Most Public Sector Victims Refuse to Pay Ransomware Gangs
The public sector is leading the way on ransomware resilience and refusing to pay its attackers, according to new research from Veritas.
The data management firm polled 2690 IT execs at companies of over 1000 employees to compile its 2020 Ransomware Resiliency Report.
It found that 86% of public sector respondents targeted with ransomware refused to pay, compared to an average of 43% across all verticals.
This is linked to the fact that these organizations were more likely to be able to bounce back quickly from an incident, recovering over 90% of their data versus an average of 69% across all sectors, the study revealed.
Veritas claimed that this enhanced resilience to ransomware can be partly explained by the relative simplicity of public sector cloud environments.
Organizations in this vertical use just 6.43 cloud services on average, the lowest of any vertical and almost half the global average of 11.73, the vendor argued. Only 5% of government organizations run more than 20 cloud services, versus a sector-wide average of 16%.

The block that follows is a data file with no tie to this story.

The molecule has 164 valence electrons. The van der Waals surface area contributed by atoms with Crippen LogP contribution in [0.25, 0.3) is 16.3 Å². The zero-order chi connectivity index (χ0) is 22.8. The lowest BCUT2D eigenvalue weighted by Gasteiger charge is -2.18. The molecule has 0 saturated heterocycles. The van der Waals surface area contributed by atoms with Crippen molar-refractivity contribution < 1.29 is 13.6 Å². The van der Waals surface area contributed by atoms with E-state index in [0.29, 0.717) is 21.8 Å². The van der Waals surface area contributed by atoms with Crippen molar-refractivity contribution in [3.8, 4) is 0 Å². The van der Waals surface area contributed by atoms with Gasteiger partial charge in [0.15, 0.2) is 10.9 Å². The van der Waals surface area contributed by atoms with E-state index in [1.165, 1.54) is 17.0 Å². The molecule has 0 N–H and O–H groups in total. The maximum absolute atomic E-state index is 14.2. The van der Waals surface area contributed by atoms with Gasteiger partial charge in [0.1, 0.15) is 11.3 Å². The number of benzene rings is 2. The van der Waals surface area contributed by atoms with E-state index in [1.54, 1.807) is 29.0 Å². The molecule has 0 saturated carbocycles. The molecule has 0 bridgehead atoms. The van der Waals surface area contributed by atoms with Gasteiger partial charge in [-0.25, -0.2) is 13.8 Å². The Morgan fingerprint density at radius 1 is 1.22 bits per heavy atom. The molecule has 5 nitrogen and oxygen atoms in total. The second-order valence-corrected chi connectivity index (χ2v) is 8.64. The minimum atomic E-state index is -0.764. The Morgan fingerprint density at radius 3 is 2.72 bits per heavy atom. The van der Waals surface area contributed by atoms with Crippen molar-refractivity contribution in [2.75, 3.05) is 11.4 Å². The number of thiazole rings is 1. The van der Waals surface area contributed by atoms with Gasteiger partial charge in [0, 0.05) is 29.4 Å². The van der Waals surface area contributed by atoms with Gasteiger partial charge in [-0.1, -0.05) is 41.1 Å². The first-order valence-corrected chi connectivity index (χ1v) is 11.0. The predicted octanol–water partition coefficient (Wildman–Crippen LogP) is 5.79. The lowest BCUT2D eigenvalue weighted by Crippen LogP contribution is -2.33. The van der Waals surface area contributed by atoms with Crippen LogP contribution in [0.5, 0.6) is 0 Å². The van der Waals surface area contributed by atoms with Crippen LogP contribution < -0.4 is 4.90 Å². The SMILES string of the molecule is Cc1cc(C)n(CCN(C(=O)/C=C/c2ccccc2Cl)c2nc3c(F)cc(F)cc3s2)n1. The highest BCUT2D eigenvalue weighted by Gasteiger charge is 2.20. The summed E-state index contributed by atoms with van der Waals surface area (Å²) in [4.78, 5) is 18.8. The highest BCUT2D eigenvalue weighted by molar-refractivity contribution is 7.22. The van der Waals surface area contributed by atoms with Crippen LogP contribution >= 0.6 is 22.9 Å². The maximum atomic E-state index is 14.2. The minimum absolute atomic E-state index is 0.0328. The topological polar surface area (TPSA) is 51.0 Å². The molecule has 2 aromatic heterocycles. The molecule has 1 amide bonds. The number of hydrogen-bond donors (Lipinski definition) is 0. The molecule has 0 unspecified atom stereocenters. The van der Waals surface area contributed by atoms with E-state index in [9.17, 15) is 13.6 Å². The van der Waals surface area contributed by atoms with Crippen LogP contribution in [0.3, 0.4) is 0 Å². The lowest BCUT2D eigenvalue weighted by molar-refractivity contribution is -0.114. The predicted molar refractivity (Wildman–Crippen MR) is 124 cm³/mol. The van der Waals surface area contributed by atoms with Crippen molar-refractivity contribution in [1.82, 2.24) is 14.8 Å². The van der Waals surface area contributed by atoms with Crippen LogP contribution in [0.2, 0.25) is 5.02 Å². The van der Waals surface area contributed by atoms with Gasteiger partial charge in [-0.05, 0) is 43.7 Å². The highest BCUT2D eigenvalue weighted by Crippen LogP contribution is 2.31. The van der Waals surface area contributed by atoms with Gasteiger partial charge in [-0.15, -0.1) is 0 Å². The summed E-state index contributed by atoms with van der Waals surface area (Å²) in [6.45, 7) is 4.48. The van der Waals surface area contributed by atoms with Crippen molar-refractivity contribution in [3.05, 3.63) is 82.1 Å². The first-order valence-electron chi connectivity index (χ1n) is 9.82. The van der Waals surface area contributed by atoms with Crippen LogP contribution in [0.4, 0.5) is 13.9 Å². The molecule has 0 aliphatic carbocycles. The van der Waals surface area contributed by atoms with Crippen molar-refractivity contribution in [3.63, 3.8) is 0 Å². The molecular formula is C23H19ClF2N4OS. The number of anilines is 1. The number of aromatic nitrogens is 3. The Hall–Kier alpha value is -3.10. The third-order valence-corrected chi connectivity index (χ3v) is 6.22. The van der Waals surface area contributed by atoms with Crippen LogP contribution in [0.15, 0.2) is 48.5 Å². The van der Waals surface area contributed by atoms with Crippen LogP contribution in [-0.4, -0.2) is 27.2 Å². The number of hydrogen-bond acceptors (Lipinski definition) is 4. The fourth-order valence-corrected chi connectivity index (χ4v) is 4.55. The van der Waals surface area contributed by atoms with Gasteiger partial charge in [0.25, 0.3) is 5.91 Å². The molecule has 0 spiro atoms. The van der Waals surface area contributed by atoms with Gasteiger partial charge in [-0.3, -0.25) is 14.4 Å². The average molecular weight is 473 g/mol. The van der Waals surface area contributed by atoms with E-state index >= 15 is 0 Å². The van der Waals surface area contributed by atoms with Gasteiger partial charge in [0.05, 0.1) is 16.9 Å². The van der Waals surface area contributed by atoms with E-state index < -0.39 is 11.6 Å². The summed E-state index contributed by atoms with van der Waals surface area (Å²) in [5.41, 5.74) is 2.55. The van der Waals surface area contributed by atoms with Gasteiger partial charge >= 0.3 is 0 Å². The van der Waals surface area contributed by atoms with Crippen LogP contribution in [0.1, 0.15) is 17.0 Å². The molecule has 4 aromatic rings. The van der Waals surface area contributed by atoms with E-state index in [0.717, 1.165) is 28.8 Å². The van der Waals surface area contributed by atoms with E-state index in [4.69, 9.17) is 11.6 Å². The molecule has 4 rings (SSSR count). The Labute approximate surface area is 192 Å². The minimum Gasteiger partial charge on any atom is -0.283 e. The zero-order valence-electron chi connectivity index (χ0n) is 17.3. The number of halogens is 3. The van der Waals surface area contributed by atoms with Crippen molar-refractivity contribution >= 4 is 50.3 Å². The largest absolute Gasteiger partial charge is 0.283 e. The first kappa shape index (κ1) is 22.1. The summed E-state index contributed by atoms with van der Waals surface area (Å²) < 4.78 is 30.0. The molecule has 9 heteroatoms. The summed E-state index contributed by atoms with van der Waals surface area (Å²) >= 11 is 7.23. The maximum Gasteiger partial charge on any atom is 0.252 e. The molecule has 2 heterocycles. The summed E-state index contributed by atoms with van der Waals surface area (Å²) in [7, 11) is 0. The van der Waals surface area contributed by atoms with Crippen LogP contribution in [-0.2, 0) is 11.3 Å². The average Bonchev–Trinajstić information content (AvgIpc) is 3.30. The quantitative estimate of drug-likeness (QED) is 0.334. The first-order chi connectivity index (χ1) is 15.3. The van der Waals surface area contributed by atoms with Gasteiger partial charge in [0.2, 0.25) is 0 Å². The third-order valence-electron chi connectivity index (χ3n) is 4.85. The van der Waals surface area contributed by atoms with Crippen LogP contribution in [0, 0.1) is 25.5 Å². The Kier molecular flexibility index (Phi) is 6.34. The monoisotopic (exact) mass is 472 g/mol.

The backup specialist noted that 46% of public sector organizations have been hit by ransomware infection at least once in the past, with 9% facing three to five attacks. This chimes with findings from Coveware, which put the sector second overall in Q3 2020, accounting for 11.6% of total attacks and behind only professional services (25.2%).
However, the digital transformation push sparked by the COVID-19 crisis may yet increase the organizational attack surface and complexity for public sector bodies, as they ramp up cloud adoption.
“Importantly, this process hasn’t finished yet and the public sector remains one of the most attractive ransomware targets around. It’s almost inevitable that with time, the complexity of cloud within public sector organizations will grow,” argued Veritas UK&I director for public sector, Andy Warren.
“Now is the time for these IT departments to make sure they’ve got the full visibility and control over that data so they can remain as prepared in the future as they are now.”